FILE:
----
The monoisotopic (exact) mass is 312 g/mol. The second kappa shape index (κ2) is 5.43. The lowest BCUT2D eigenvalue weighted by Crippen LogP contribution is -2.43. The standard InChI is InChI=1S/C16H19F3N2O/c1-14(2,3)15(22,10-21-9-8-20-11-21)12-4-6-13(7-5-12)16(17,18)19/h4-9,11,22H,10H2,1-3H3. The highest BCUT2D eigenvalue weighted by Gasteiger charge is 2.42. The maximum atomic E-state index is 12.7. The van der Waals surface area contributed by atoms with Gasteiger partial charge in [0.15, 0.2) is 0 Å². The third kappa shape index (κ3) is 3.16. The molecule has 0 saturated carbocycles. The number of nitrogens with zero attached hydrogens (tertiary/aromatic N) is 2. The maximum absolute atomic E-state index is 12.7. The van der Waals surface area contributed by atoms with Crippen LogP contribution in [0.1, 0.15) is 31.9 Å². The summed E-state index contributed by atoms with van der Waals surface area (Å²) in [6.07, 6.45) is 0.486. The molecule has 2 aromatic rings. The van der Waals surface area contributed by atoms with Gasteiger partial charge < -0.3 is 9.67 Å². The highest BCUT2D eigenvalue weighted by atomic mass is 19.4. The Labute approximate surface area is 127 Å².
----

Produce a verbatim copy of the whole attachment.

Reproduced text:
The monoisotopic (exact) mass is 312 g/mol. The second kappa shape index (κ2) is 5.43. The lowest BCUT2D eigenvalue weighted by Crippen LogP contribution is -2.43. The standard InChI is InChI=1S/C16H19F3N2O/c1-14(2,3)15(22,10-21-9-8-20-11-21)12-4-6-13(7-5-12)16(17,18)19/h4-9,11,22H,10H2,1-3H3. The highest BCUT2D eigenvalue weighted by Gasteiger charge is 2.42. The maximum atomic E-state index is 12.7. The van der Waals surface area contributed by atoms with Gasteiger partial charge in [0.15, 0.2) is 0 Å². The third kappa shape index (κ3) is 3.16. The molecule has 0 saturated carbocycles. The number of nitrogens with zero attached hydrogens (tertiary/aromatic N) is 2. The maximum absolute atomic E-state index is 12.7. The van der Waals surface area contributed by atoms with Crippen LogP contribution in [0.1, 0.15) is 31.9 Å². The summed E-state index contributed by atoms with van der Waals surface area (Å²) in [6.07, 6.45) is 0.486. The molecule has 2 aromatic rings. The van der Waals surface area contributed by atoms with Gasteiger partial charge < -0.3 is 9.67 Å². The highest BCUT2D eigenvalue weighted by atomic mass is 19.4. The Labute approximate surface area is 127 Å².